In all those many miles between DC and Baltimore and yesterday I often wished that our paths would cross.

I am now ever so grateful to have met Don Mattera and I am still in awe of his literary and poetic genius and his humane brilliance.

Onward!

SIDE NOTE: Listen to a podcast entitled "Don Mattera's Living Memory" here.

Picture Credit

8 comments:

Luis Portugal said...

Hello
It has a nice blog.
Sorry not write more, but my English is bad writing.
A hug from my country, Portugal

Ridwan said...

Thank you kindly Luis. Your English is just fine and I hope you will look in again.

Thanks for the hug too.

Peace to you!
Ridwan

niteflyer said...

yes, he's such a mensch. and a fortuitous meeting for you at this time too.. funny how the wheel turns, then suddenly makes one sit up & take note. i like those reminders that maybe there's more going on than what we think we know. either way, thanks for the blog, i enjoyed it, and again, peace & strength to you Ridwan

Ridwan said...

You are absolutely right my sista. It was a "fortuitous meeting" and I am so grateful for the "wheel" that "turns" ...

At the beginning of his address Mattera said that the conference indicated that the "intellectual drought in the Northern Cape had been broken."

I understood what he meant. Kimberley, in fact the whole Northern Cape, is such a forgotten corner of SAfrica.

Yet there is so much "going on" here and there are folks reaching out with ideas and thinking that speak of an untapped vitality.

I was so happy to also meet some of the living relatives of Sol Plaatjie at the conference.

The afternoon turned out to be so much more than I expected and it brought me hope and strength.

Niteflyer thank you kindly for your words of support and your friendship. I am deeply touched and trust that all is well with you my friend.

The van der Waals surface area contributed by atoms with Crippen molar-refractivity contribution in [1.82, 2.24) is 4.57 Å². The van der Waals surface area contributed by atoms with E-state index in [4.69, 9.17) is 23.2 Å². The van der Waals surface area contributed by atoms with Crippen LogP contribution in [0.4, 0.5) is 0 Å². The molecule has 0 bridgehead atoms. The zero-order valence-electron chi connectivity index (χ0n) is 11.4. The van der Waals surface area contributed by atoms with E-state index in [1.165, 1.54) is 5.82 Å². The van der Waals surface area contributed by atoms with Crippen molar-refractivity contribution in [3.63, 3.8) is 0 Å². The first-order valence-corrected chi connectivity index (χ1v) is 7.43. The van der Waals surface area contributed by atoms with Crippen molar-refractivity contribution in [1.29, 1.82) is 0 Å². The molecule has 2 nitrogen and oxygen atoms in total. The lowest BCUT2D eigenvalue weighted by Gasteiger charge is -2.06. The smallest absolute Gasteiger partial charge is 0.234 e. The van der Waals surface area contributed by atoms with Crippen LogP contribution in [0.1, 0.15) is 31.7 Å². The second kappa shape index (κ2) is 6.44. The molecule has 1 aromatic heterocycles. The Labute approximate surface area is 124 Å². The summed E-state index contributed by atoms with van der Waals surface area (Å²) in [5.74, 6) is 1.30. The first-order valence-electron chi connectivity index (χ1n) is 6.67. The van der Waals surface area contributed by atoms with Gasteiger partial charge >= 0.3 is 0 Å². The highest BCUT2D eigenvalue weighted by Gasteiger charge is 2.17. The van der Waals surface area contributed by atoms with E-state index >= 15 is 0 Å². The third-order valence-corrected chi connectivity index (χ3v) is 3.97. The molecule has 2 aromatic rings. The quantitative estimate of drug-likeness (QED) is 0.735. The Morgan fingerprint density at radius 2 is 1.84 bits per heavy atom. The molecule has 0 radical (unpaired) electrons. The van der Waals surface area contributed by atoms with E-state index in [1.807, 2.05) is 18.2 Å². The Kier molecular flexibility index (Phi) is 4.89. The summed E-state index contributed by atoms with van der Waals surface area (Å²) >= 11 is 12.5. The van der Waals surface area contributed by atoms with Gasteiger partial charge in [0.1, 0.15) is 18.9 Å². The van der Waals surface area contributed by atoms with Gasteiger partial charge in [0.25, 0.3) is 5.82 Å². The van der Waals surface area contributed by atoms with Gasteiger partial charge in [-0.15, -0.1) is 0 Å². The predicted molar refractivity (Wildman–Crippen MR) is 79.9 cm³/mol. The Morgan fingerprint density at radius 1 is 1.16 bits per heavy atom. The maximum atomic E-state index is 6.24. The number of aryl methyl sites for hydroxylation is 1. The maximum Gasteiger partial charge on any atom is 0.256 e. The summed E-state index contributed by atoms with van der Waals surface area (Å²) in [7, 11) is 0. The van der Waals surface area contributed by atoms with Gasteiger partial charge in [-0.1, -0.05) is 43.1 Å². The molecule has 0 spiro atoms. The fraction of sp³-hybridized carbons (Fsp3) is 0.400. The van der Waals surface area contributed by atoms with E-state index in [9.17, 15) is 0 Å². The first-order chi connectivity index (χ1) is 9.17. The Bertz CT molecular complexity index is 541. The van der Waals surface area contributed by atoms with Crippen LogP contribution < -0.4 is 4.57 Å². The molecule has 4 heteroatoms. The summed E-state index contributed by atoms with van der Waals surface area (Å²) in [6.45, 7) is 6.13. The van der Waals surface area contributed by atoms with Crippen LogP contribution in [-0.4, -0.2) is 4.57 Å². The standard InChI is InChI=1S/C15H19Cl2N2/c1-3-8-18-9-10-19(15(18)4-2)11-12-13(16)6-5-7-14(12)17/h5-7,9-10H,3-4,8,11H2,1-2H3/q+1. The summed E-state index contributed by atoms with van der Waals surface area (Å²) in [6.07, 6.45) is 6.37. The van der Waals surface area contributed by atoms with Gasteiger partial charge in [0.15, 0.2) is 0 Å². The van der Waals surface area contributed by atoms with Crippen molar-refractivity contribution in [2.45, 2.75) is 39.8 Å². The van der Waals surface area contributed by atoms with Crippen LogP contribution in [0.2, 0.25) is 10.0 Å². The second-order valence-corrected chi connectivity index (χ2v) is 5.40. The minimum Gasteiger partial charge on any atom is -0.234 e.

I hope to catch up soon hey. In the meantime keep writing and stay well my sista.

Peace to you,
ridwan

Dade said...

Wow, Ridwan. You were truly blessed. What a gift God has given you by bringing you together with a man you greatly admire so soon after your father's passing.

God is great, my friend. Your post is just more evidence of it.

Blessings,

Dade

Ridwan said...

Thank you my brother Dade. I do feel blessed and I agree that God is indeed great.

I trust you are well my friend.

Peace brother!

ridwan

Anonymous said...

Don Mattera!!
Lovely post, ridwan:)

I can imagine your unalloyed joy at the meeting. It's a memory to cherish. One that will keep you warm when you sometimes wonder at the coldness inside and from above.
(if you do.)

This reminds me of the time a prominent Muslim writer stayed at my house. I had grown up reading his articles. The entire magazine- and I would only read his articles.
(I was a silly child.)

So when he slept under our roof-
it was something that I still...marvel over. The sheer serendipity of it.
I only exchanged greetings with him- i belong to a pretty conservative family, so i couldnt gush and flap my hands in happy hysterics. besides, wasn't seemly- but...it was. just. amazing.

i'm glad you had so much more interaction:)

pserean

Ridwan said...

Pserean thank you for bringing me back to this post.

I remain in awe of Materra and his genius.

His writing and his persona reach out and grab unlike many other writers I have encountered.

I appreciate your retelling of the writer in your house.

When I read you over at your spot I feel your words press beyond being contained or defined.

There is a lot of power in your words and the experiences you relate.

Get that book contract ;0) your voice is important.

Thank you for writing there and thank you for writing here too.

Peace to you!
Ridwan